Kirsty and Tom’s village hall wedding is absolutely brimming with gorgeous vintage and handmade details, and there’s not a scrap of bunting in sight.
I’m particularly loving the table plan, which was created with an old door and some glass paint.
The flowers in soft pastel tones are also exquisite – the lovely couple are lucky enough to have a whizz florist as a friend.
These colours were reflected in the outfits for the wedding party, with the Bridesmaids looking fresh and pretty in dresses from the high street, and the boys totally nailing their self-proclaimed ‘English Country Gangster’ look.
The whole wedding was a proper family affair too, with Kirsty’s Mum and Dad helping to either grow, collect or make most of the decor.
Kirsty The Bride: I found my dress at Glory Days Vintage in York – it was first dress I tried on – a silk jacquard, 1940s dress with a beautiful leaf pattern and a bow at the back.
I loved the train and the fabric but the dress had long sleeves and didn’t feel summery enough. Hayley at Glory Days Vintage removed the sleeves and reworked the back to incorporate a stunning V back to meet the bow.
We wanted a blank canvas in a beautiful countryside location – therefore, village halls seemed a natural fit for our search. However, finding a village hall that can comfortably seat 125 people for dinner is no easy task.
Our google searches for ‘the largest village hall in England’ kept bringing up one result – Wistanstow Village Hall in South Shropshire.
On New Year’s Day we were driving to see my parents in Shropshire from London and decided to take a detour to see the village hall. The doors to the hall happened to be open so we walked in and knew instantly that we’d found our venue. The village setting was beautiful and it had its own field at the back (usually used by the local primary school for sports days).
When the wonderfully laid back and flexible caretaker, Carole, told us that hall could be hired for the days preceding and the entire weekend for a standard community rate (no increase when you mentioned the ‘w’ word) – and that the field would be thrown in for free – we were sold.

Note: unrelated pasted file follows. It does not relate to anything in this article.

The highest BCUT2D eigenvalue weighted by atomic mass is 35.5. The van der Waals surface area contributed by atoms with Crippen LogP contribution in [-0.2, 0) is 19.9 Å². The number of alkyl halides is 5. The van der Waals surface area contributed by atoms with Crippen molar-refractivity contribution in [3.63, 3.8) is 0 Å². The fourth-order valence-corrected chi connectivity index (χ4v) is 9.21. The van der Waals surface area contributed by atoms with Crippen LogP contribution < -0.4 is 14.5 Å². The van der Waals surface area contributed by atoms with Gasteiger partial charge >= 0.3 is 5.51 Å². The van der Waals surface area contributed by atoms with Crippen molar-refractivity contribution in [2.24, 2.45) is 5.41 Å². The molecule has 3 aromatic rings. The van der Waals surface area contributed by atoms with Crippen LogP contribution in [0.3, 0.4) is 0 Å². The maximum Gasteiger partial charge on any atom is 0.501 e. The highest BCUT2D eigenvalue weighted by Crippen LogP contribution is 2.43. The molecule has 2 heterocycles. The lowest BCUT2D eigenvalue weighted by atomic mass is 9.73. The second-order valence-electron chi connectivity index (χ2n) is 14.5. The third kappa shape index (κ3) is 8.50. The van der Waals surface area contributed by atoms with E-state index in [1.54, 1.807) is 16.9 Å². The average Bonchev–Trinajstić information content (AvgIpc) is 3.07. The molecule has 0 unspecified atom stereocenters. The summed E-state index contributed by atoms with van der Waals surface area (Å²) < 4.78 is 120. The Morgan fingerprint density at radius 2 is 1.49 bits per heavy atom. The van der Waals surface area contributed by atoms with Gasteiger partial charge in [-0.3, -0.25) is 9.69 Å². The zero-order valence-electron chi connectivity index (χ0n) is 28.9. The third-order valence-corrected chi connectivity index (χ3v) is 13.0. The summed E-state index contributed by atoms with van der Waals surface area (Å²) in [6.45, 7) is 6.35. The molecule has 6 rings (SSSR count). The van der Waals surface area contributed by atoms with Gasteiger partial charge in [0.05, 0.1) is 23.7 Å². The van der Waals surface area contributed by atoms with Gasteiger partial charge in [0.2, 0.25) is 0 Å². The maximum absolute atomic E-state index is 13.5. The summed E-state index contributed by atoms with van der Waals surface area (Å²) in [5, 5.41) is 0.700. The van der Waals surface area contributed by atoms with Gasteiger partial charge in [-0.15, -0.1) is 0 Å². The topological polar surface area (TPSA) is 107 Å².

The decor for the outdoor part of the day was a village fete theme (but with bunting banned!) My dad grew about 20 types of herbs in terracotta pots which we scattered around the marquees. We made all the signage with reclaimed wood, blackboard paint and white paint pens.
Inside the village hall, it was a more formal look with rows of tables decorated with vintage crockery – sourced painstakingly by us and my Mum from charity shops. She also starched white sheets to use as tablecloths, helped me to make 125 napkins from old vintage tablecloths and made over 100 pom poms. We simply couldn’t have done it without her.
We used books with fun titles as our table names and our table plan was written with paint pens on an old glazed door that we found at a car boot sale. We wrote our guest’s names on wooden lolly sticks and placed them in the teacups.
Our lovely friend and brilliant florist Adam J Knights was the only choice. Adam is amazingly creative and has a passion for classic, antique designs.
Our assumption that it is possible to get legally married in a location of your own choosing proved to be wrong. It seemed that if we wanted to get married in a field, it would have to be a humanist ceremony with a legal service to take place later.
We began researching celebrants but soon decided that the best person to perform the ceremony would be someone who knew us both as a friend and who we knew would do a great job of conducting a special service. My university friend, Owen Glyndwr Parry, now a performance artist, sprang to mind immediately and were we proved so right.
Even though the threat of rain turned me into a meteorological obsessive in the weeks leading up to the wedding, I would have an outdoor wedding again in a heart beat. The location was so beautiful, it was a lovely sunny afternoon and it felt really special having the ceremony in such a unique setting in front of a huge tree.
We legally married four days later on our honeymoon at San Francisco City Hall with my Uncle and his family as our witnesses. The ceremony only took three minutes and was a bit of a formality but it was a lovely occasion and gave us another excuse to wear our outfits!
We knew we wanted an accordion player to play during the afternoon but finding one proved a bit of a hard task. In the end, we persuaded a local and very talented accordion tutor, Ed Moseley, to entertain our guests and he didn’t disappoint.
Tim at Shropshire Hog Roasts pulled out all the stops and laid on an afternoon tea with sandwiches and scones in the afternoon followed by a three course, sit down meal with a hog roast main (of course!)
In the evening, the remaining hog was barbecued alongside hot dogs and ribs. Mum and I made a cake of cheese and our M&S three-tier cake was decorated with fresh flowers.
Bethan Jones of Haywood Jones Photography was absolutely phenomenal. Her ability to capture natural moments so perfectly really bought our wedding to life.
One tip for beautiful, handmade programmes – don’t tie them with string, sew them down the centrefold using a sewing machine. It’s much quicker and they’ll look really neat. No danger of the pages falling out either!